I welcome the positive response from committee members. Senator Grace O'Sullivan put it well when she described the proposal as part of the modernisation of Ireland.
As I stated, this is a focused Bill. Other legitimate and important issues arise, some of which Teachtaí have raised. However, this Bill deals with a proposal made by the Convention on the Constitution by seeking to remove the residency restriction imposed on people who would otherwise have the right to vote in presidential elections. This is a simple, straightforward and focused proposal. We also propose to reduce the voting age to 16 years.
Most of the issues raised by previous speakers are a matter for other legislation. There are many examples of good international practice in this area. Some 120 states already provide voting rights for emigrants in domestic elections. There is no reason we cannot learn from their experience. The issue of people who have been resident and paid tax here for a long time being unable to vote in elections is a legitimate one which deserves positive consideration. It is not, however, the business of this Bill but a matter to be addressed in other legislation.
On the issue of the North, particularly in regard to unionists, British citizens resident here have the right to vote in elections to the Dáil. There may be, as part of the consultation process, some way of taking into consideration the broad principle by which unionists wish to claim British status, although it would not be citizenship. We should be quite flexible in trying to encourage or bring about their right to vote in presidential elections.
The issue was raised as to whether the proposed measure would cause tension in the North. Ten or 15 years ago, at a time when Irish Governments had a focused involvement in the North, we learned a salutary lesson during a crisis in the process that involved loyalists. Who did the loyalists seek to speak to during that crisis? It was not the British Prime Minister or Secretary of State but the Taoiseach at the time, Mr. Bertie Ahern, who subsequently met them at Hillsborough.
The President is always welcome in the North. When people from unionist neighbourhoods visit Áras an Uachtarán, it is always a big day out, perhaps because they like big house politics. A great deal of this type of work is being done on an ongoing basis.
Brexit is the big train coming down the tracks and it will affect everyone on the island. Thinking unionists know this and those who have legitimately and rightly benefited most from the cross-Border work that has been done in recent decades, namely, those in the dairy and agriculture industries and enterprising business, are very nervous about Brexit because they value the all-island approach that is increasingly being taken. One of the consequences of Brexit is that more and more unionists in the North are applying for Irish passports. The largest number of applications for Irish passports did not come from a republican stronghold but from a small unionist community whose name I forget. It may have been Newtownabbey.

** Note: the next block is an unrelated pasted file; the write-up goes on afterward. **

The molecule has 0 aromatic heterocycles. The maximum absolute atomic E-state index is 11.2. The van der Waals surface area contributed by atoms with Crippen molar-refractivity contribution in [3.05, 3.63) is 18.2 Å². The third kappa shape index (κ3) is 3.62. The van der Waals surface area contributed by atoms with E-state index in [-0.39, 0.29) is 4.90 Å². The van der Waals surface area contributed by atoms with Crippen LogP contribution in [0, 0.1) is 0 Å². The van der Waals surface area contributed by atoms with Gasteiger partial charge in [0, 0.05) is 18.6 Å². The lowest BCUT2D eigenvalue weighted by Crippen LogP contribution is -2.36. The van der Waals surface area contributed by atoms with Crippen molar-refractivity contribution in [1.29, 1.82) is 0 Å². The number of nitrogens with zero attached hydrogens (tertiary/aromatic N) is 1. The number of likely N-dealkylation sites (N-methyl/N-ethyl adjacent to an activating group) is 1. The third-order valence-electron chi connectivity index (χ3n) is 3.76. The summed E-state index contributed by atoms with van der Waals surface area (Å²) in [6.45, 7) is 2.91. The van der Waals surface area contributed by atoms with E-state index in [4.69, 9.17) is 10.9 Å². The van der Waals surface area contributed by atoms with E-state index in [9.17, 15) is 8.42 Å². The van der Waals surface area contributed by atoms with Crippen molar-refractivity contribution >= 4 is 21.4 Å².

I do not want to exaggerate any of this but it will not have any detrimental effect on either community relationships or the ongoing process of trying to reconcile and reach harmony and equality. To actually vote, one has to make an active decision to do so and then go about doing that. If one does not want to vote, one simply does not do it. There was a sizeable campaign in Newry when the issue of rights for Northerners, particularly in presidential elections, was being discussed at the Constitutional Convention. By complete coincidence, the people of Latvia resident in Newry had a polling station in one of the local supermarkets. Quite a lot of people remarked on the fact that without even a whisper, these Latvian citizens just went and voted in Newry while people in Newry could not vote in elections just down the road.
There will be a need for a good, sound legislative process and a need for the Oireachtas to get this right. I particularly welcome the remarks to the effect that there needs to be more urgency about this. I am from the North, and Dana said, very accurately, during a previous presidential election campaign that people in the North always look South but that people in the South rarely look North. For someone to come to the Constitutional Convention from Ballymurphy, Ballymoney or Ballymena or for someone to make the case by video or social media link from Chicago, Brisbane, Frankfurt, London or elsewhere and for the convention to agree to it, gave Northerners and emigrants a very positive sense of being part of the nation, the Gaeldom and part of an island people. However, four or five years later, the fact that it has still not happened has become a source of frustration. In that context, I particularly welcome the notion that we must deal with this more urgently than we have thus far and that is the purpose of this Bill.